- 17. Abdoul H, Perrey C, Tubach F, Amiel P, Durand-Zaleski I, et al. (2012) Non-financial conflicts of interest in academic grant evaluation: a qualitative study of multiple stakeholders in France. PLoS ONE 7: e35247 doi:10.1371/journal.pone.0035247.
- 18. Miles MB, Huberman AM (1994) Qualitative Data Analysis: An Expanded Sourcebook. 2nd Revised edition. SAGE Publications Inc.
- 19. Glaser BG, Strauss AL (1967) The Discovery of Grounded Theory: Strategies for Qualitative Research. New York: Aldine Publishing Company.
- 20. Sardan J-PO de, La politique du terrain Sur la production des données en anthropologie. http://enquete.revues.org. Available: http://enquete.revues.org/document263.html. Accessed 2012 Sep 5.
- 21. Ghiglione R, Landré A, Bromberg M, Molette P (1998) L’Analyse automatique des contenus. Paris: Dunod.
- 22. Clark J (s. d.) Qualitative research review guidelines – RATS. Available: http://www.biomedcentral.com/ifora/rats. Accessed 2012 Feb 27.
- 23. BioMed Central|Qualitative research review guidelines – RATS (s. d.). Available: http://www.biomedcentral.com.gate2.inist.fr/ifora/rats. Accessed 2012 Feb 27.
- 24. Jefferson T, Alderson P, Wager E, Davidoff F (2002) Effects of editorial peer review: a systematic review. Jama 287: 2784–6. doi: 10.1001/jama.287.21.2784
- 25. Rennie D (2001) CONSORT revised–improving the reporting of randomized trials. JAMA 285: 2006–2007. doi: 10.1001/jama.285.15.2006
- 26. Fogelholm M, Leppinen S, Auvinen A, Raitanen J, Nuutinen A, et al. (2012) Panel discussion does not improve reliability of peer review for medical research grant proposals. J Clin Epidemiol 65: 47–52 doi:10.1016/j.jclinepi.2011.05.001.
- 27. Hutchinson TP (2003) Agreement between experts: an answer, but is it the answer for you? J Clin Neurosci 10: 213–5; discussion 216.
- 28. Olbrecht M, Bornmann L (2010) Panel peer review of grant applications: what do we know from research in social psychology on judgement and decision making in groups? Research Evaluation 19: 293–304. doi: 10.3152/095820210x12809191250762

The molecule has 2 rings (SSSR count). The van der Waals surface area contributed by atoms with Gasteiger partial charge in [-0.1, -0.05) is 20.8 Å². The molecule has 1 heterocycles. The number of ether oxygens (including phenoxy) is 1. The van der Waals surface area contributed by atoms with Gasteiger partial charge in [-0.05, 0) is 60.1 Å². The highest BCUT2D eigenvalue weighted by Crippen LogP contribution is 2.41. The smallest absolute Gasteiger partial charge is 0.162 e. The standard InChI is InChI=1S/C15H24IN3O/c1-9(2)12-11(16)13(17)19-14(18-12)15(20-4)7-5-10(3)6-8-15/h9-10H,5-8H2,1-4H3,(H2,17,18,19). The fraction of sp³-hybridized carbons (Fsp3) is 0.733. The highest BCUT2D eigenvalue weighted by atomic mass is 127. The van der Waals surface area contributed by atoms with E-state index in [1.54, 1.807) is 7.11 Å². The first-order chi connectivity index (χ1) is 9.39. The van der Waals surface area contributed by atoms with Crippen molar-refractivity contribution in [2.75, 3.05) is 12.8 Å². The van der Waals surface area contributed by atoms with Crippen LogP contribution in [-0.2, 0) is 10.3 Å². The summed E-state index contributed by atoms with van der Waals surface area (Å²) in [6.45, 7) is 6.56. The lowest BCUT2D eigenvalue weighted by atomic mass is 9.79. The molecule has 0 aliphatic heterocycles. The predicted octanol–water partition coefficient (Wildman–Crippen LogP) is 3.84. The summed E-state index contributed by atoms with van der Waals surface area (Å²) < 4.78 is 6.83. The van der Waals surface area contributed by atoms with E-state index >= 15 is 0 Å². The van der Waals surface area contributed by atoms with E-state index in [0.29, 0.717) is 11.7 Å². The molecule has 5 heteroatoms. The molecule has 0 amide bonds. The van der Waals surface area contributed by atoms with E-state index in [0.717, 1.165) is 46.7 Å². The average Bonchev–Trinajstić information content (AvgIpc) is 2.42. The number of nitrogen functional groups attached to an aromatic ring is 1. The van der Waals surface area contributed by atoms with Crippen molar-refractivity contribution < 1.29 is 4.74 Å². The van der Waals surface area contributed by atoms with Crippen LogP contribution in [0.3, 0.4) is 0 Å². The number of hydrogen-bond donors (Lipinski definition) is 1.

- 29. Kemper KJ, McCarthy PL, Cicchetti DV (1996) Improving participation and interrater agreement in scoring Ambulatory Pediatric Association abstracts. How well have we succeeded? Arch Pediatr Adolesc Med 150: 380–383. doi: 10.1001/archpedi.1996.02170290046007
- 30. Jefferson T, Godlee F (2003) Peer Review in Health Sciences. 2e éd. Wiley-Blackwell.
- 31. Wakefield DS, Helms CM, Helms L (1995) The peer review process: the art of judgment. J Healthc Qual 17: 11–5; quiz 15–6, 51.
- 32. Bornmann L, Daniel H-D (2007) Gatekeepers of science–Effects of external reviewers’ attributes on the assessments of fellowship applications. Journal of Informetrics 1: 83–91 doi:10.1016/j.joi.2006.09.005.
- 33. Horrobin DF (1990) The philosophical basis of peer review and the suppression of innovation. JAMA 263: 1438–1441. doi: 10.1001/jama.263.10.1438
- 34. Stafinski T, McCabe CJ, Menon D (s. d.) Funding the unfundable: mechanisms for managing uncertainty in decisions on the introduction of new and innovative technologies into healthcare systems. Pharmacoeconomics 28: 113–42. doi: 10.2165/11530820-000000000-00000
- 35. Regidor E (2011) Subjective judgements in scientific practice and art. J Epidemiol Community Health 65: 1065–1069 doi:10.1136/jech.2009.094680.